Caboni: WKU will keep names of Potter, Ogden colleges, Van Meter Hall; dorm to be renamed Munday Hall


The university doesn’t plan to pursue any building or college name changes including removing Robert Ogden of Ogden College, Pleasant J. Potter of Potter College and Charles Vanmeter of Vanmeter Hall. All three figures have ties to slavery as detailed in the report by the Naming and Symbols Task Force.

Debra Murray, Digital News Editor

The names of Potter College, Ogden College and Van Meter Hall will remain intact, WKU President Timothy Caboni said in an email on Wednesday, despite a committee’s recommendation for change because their namesakes had connections to slavery in the 19th century.

“After much consideration and reflection, I am not prepared to recommend to the Board of Regents the removal of any names from university buildings of academic colleges,” Caboni said in the email, in which he presented the recommendations of the Naming and Symbols Task Force he appointed last year.

“While we fervently disagree with their views on slavery, we also acknowledge that their perspectives were not unlike many of their time,” Caboni said. “We should exercise caution when judging those in the past using a modern lens.”

Caboni said the removal of those three names could cause “financial harm” to the university.

The recommendations were among 26 that the task force put forward, which included contextualizing the name of Kelly Thompson Hall, named after WKU’s third president, because of the university’s slow progress toward integration during his tenure and his efforts to expand campus where a historically Black community once stood.

In the next regular Board of Regents meeting, Caboni will recommend the renaming of Northeast Hall to Munday Hall. The name change will honor Margaret Munday, the first African American student to attend WKU. Munday, who graduated in 1960 with a degree in music, is a 2012 inductee into WKU’s Hall of Distinguished Alumni and was a trailblazer on campus. This will be the first building on campus to be named after an African American.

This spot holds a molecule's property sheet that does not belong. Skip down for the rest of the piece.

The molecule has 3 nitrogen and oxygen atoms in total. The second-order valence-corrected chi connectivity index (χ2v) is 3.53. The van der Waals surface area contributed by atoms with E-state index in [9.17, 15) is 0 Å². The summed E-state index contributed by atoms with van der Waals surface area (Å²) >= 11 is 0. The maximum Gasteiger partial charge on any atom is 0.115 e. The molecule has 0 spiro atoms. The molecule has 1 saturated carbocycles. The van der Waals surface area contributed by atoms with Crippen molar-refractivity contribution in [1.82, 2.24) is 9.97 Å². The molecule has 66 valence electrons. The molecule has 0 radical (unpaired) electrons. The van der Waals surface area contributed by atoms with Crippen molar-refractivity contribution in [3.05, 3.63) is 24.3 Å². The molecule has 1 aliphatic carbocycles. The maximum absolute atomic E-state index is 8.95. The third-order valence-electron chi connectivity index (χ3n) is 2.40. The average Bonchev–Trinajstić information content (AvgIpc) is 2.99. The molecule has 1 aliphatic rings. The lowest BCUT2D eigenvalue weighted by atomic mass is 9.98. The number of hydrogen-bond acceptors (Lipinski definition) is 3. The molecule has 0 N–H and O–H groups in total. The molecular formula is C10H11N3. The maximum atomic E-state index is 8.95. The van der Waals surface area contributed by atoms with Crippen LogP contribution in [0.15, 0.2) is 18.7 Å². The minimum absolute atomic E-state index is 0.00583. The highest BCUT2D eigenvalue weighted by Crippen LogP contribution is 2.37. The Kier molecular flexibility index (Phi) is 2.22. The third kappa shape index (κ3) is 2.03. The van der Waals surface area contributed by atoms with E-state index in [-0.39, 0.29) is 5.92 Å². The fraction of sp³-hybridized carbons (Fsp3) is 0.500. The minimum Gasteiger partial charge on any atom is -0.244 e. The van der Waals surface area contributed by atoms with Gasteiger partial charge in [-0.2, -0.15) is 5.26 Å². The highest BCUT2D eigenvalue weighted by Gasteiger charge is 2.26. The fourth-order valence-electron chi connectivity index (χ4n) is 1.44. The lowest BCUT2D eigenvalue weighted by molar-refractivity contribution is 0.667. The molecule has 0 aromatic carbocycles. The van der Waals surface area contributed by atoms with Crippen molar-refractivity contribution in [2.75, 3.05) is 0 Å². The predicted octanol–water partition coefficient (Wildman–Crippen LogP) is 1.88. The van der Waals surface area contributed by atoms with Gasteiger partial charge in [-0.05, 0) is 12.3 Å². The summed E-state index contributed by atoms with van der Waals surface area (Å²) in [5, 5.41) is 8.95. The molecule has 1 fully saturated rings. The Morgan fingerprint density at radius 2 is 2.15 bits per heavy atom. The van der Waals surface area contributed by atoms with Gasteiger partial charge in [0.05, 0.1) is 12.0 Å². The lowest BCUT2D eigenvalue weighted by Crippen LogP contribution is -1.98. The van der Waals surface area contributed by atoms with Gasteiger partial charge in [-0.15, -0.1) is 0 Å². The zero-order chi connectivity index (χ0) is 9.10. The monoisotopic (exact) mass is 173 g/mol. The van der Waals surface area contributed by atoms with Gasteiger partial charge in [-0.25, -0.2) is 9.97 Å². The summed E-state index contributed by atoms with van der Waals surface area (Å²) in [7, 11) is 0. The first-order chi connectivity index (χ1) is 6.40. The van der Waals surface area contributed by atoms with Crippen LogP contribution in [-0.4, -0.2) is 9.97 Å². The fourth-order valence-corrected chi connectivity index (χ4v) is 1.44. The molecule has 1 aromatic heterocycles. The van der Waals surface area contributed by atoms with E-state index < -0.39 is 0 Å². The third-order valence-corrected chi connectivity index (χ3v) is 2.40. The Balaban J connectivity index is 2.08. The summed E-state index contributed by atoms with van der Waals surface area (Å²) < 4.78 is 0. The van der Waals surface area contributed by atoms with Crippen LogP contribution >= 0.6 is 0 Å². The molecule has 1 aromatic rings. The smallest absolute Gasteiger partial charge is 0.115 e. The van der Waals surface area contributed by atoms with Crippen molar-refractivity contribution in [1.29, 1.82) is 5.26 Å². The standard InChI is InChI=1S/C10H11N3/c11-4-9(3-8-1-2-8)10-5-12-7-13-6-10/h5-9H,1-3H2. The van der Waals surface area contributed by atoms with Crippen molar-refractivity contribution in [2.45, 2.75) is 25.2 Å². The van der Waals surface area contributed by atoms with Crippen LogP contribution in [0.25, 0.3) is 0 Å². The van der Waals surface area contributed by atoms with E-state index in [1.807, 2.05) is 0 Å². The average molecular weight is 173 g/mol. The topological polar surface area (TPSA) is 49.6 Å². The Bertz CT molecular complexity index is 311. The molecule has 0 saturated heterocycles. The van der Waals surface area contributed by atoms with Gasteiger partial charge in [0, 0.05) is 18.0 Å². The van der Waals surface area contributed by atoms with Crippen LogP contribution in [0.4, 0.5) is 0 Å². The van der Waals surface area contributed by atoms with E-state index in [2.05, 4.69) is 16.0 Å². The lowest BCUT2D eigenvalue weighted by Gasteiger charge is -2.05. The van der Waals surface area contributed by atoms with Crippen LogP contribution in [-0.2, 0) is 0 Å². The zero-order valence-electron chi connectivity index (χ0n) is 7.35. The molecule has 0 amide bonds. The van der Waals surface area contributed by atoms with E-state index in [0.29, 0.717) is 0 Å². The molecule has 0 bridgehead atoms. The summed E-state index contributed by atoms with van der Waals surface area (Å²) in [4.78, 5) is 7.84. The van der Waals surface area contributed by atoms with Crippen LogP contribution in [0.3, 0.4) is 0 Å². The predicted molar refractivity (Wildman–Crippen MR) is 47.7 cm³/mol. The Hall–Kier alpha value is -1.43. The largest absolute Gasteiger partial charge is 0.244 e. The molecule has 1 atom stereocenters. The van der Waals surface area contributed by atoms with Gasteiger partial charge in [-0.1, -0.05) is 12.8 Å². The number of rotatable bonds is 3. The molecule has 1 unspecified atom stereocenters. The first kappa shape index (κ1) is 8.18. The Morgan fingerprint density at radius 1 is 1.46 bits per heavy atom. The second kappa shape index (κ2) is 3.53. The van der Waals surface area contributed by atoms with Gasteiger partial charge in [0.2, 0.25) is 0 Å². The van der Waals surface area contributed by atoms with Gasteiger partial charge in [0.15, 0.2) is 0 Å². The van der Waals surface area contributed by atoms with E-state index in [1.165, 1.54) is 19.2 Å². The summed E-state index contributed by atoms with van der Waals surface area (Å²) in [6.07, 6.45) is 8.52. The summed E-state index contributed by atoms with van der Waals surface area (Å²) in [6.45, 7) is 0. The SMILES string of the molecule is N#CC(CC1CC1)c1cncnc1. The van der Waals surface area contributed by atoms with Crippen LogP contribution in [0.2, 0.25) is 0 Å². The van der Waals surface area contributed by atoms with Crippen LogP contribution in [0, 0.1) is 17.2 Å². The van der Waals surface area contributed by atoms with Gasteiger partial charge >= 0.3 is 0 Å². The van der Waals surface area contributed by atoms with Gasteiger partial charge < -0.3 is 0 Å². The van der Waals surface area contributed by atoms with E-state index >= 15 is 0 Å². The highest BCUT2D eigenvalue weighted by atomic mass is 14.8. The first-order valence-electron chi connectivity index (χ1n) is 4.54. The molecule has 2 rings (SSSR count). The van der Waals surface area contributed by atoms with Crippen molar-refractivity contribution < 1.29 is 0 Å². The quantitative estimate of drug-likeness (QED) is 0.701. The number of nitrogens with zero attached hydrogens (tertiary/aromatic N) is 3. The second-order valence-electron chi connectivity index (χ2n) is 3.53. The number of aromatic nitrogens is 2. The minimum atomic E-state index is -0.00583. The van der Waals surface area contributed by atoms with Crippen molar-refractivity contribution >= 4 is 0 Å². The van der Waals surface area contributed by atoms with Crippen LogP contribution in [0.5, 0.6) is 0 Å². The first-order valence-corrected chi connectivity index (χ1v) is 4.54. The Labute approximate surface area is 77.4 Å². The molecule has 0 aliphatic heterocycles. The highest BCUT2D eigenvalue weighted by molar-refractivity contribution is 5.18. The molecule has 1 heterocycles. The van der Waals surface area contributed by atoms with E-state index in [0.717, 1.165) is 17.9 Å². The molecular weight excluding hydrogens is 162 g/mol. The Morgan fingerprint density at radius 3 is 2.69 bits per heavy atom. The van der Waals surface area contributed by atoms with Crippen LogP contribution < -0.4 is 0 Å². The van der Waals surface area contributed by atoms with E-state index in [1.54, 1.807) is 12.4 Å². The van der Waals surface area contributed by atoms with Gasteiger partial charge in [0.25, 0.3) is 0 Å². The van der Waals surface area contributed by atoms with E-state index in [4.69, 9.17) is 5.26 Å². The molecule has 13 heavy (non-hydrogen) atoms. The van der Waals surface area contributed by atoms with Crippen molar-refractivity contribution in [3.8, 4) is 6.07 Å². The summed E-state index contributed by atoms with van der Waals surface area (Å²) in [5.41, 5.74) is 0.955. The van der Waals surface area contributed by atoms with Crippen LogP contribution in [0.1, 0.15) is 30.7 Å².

“Northeast Hall is one of the most centrally located buildings on campus, and nearly every student passes it on a regular basis,” Jace Lux, director of media relations said. “Seeing Margaret Munday’s name serves as a constant reminder of her historic achievements.”

In addition to the name change of Northeast Hall, WKU will begin immediately implementing 11 other recommendations.

The university will update the Philanthropic and Honorific Naming Policy and Protocols to add a more formal evaluation process for those whose names will be affixed to university buildings going forward.

Another step the university is taking is the Jonesville Reconciliation Working Group, named after the predominantly African American community in Bowling Green that was demolished in the 1960s to expand campus.

Part of the group’s work will be to add honorific naming of spaces on campus after Jonesville and host an annual conference for Jonesville residents or descendants and WKU community.

Other recommendations include increasing financial support for the Cynthia and George Nichols III Intercultural Student Engagement Center (ISEC), adding more minority-owned restaurants on campus, ensuring admissions office maintains a bi-lingual staff and by joining the Universities Studying Slavery Consortium. The group is a multi-institutional collaboration focused on sharing practices and guiding principles about projects addressing human bondage and racism in institutional histories.

Digital News Editor Debra Murray can be reached at [email protected]. Follow her on Twitter @debramurrayy